Perhaps the most troubling thing about “Renaissance Man” is the idea that each member of the crew has a holographic template. Is that a standard Starfleet practice? (If it is, it would explain how Barcaly was able to replicate the crew so easily in TNG, “Hollow Pursuits,” but it just seems like such a bad idea.) I suppose these may be scans the Doctor had taken for medical reasons, along the lines of what he was doing in the episode “Latent Image.”
For the sake of the story, we’ll just assume the templates must exist, and that the crew had all signed consent forms for the likeness to be used within the terms of certain contractual obligations . . .
The episode also made me wonder why the Doctor is such a poor fighter. When he’s struggling hand-to-hand with aliens he really seems to be struggling. I know, he’s a doctor, not a solider . . . But it seems like he should be able to make himself stronger than any biological life-form. While he may have been unprepared to do that back in season one (as in trying to pick up a sword in “Heroes and Demons”), it seems like physical strength is the kind of thing an Emergency Command Hologram might have given a little thought to.
It occurred to me that his tactic of losing his “substance” and allowing his attacker to pass through him (again, see “Heroes and Demons”) couldn’t have worked here. If he lacked substance his mobile emitter would fall off. So that’s probably a trick he has to reserve for sickbay or the holodeck.
While this may not have contributed anything of real significance to the Doctor’s ongoing quest to be recognized as a real person, it certainly took those basic ideas and spun them into an entertaining way to spend 40 minutes.
Monday, May 21, 2007
On the Matter of Unimatricies - The term Unimatrix has been thrown around as a unit or division within the collective. Each unimatrix is a miniature collective, much as I have described above. We know that the Unicomplex is called Unimatrix 001. Beyond that, I am not certain if the term has been used consistently enough to be precisely defined. Is each Borg ship a Unimatrix, or does a Unimatrix encompass multiple ships? In other words, where does a Unimatrix fit in the layers of collectives? Any thoughts or observations on this would be appreciated.Recently I saw "Dark Frontier" (VOY) again and drew a significant conclusion: I don't think the writers had any clue what a Unimatrix is.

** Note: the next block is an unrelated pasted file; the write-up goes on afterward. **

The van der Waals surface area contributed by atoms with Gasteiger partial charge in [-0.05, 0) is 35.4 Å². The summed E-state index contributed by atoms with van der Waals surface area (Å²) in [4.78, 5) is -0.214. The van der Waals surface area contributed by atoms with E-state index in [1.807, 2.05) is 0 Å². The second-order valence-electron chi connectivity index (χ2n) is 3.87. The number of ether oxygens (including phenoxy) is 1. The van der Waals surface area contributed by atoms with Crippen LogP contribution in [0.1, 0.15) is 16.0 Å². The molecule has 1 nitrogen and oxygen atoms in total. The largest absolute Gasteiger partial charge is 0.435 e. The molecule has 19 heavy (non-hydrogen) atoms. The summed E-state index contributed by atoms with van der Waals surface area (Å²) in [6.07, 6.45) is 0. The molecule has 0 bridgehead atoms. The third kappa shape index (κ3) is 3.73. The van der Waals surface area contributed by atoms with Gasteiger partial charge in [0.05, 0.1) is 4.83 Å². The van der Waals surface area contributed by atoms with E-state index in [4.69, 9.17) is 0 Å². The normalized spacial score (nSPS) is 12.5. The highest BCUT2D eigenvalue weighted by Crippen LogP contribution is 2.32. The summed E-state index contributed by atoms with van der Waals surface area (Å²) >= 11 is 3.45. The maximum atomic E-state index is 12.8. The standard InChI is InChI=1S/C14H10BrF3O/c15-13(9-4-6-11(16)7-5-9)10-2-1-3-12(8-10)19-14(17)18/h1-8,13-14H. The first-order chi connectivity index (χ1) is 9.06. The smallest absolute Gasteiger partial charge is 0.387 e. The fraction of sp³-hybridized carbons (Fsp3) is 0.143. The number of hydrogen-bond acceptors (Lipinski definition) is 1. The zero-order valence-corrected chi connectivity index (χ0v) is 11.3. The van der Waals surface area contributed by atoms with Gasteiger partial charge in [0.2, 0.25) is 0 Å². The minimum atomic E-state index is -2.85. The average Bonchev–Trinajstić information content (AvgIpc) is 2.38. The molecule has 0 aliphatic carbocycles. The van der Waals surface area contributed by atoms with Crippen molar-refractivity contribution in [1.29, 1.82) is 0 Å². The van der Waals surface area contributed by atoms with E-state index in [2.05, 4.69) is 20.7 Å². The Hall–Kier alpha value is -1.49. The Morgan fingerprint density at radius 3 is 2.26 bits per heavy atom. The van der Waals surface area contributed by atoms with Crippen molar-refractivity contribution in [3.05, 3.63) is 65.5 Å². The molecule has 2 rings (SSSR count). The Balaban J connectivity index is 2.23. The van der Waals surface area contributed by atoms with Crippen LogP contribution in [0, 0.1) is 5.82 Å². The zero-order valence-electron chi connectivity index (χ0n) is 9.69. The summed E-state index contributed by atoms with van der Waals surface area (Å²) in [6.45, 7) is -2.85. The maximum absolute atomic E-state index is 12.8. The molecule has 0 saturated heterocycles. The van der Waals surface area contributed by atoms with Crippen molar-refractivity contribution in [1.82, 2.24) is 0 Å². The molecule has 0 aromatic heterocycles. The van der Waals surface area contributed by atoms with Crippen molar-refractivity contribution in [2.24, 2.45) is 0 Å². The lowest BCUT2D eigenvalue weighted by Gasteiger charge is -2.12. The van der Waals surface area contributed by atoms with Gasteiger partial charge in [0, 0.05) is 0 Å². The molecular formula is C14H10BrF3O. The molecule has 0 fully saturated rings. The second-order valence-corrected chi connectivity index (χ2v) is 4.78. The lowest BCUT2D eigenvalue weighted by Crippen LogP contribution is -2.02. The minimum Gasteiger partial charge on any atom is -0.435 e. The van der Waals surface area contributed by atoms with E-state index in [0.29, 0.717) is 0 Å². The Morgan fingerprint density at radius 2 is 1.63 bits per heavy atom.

The episode manages to use the term in at least two different and seemingly contradictory ways. In the opening sequence the Borg "coffin" ship says, "A vessel has been detected at Unimatrix 422, Grid 03." Later the Borg sphere sounds the alert, "A vessel has been detected at Unimatrix 422, Grid 116."
So it's first use makes a Unimatrix seem to be some kind of coordinate system used to identify the location of objects in space, analogous to the Starfleet use of the term sector. Just as Earth is located at sector 001, the Borg Unicomplex is located at Unimatrix 001. Each Unimatrix appears to be subdived into more than 100 'grids' of some kind.
So far so good.
Then we see a flashback where the Hansens examine a sleeping drone they have transported over to their ship. Studying the drone's "proximity tranciever" they learn that its previous designation was "3 of 5, tertiary adjunct of Unimatrix 1" - and firmly believe this means he once served very close to the fabled Borg Queen. So here, the term Unimatrix appears to refer to a division within the collective.
I've tried to reconcile these two conflicting uses of the term. Perhaps there is a relationship between the "geographic" use of Unimatrix, and the organizational use of Unimatrix. So all the Borg in a particular spatial Unimatrix are given a matching Unimatrix designation. This works well for the Unicomplex itself - it's location is Unimatix 001, and the group of drones living there are all part of Unimatrix 001. But the picture gets far more complicated when you start adding in all the Borg ships that are constantly moving around.
As a ship traveled through different spatial Unimatricies, the drones would constantly change their Unimatrix designation. This begins to explain why the Hansens spoke of the drone's previous designation - implying that it has changed over time. But how was it that of all the drones they studied on that cube just one, had ever been located near the Unicomplex? It's possible, but seems strange.
Then we have to contend with the fact that Seven of Nine's designation at the time she was freed from the collective was "tertiary adjunct of Unimatrix 01" even though she was geographically no where near the Unicomplex at the time. (Maybe the Borg hadn't gotten around to changing her designation. So much for Borg efficiency . . . )
The more I've tried to explain away the inconsistencies, the more my head hurts. So either the writers were just throwing the term around because it sounded cool, or as Borg adapted their use of the term changed so that back in the days of the Hansen's it meant one thing, but "now" it means something else.
Again, any thoughts, theories, or relevant information is welcome.
Friday, May 18, 2007
This is a review of the Grand Prize winner from the Strange New Worlds 9 collection. It is therefore more thorough and contains significant spoilers.
One of the draw backs of many episodes of Star Trek is that in the end our heroes fly off into the galaxy and completely leave behind the alien/planet/problem-of-the-week never to be heard of again. The grand prize winning stories picks up one of these dropped story lines and follows through. Consider the episode"The Hunted" ( TNG).
In this story the Angosian government created genetically enhanced soldiers. When the war was over, the soldier were discarded, confined to a penal moon because they were too violent to be reintegrated into society. We learn all of this when one of these soldiers, Roga Danar, escapes and runs amok on the Enterprise. But when the episode is over, Picard literally beams off of the planet when these super-soldiers storm the Angosian capital.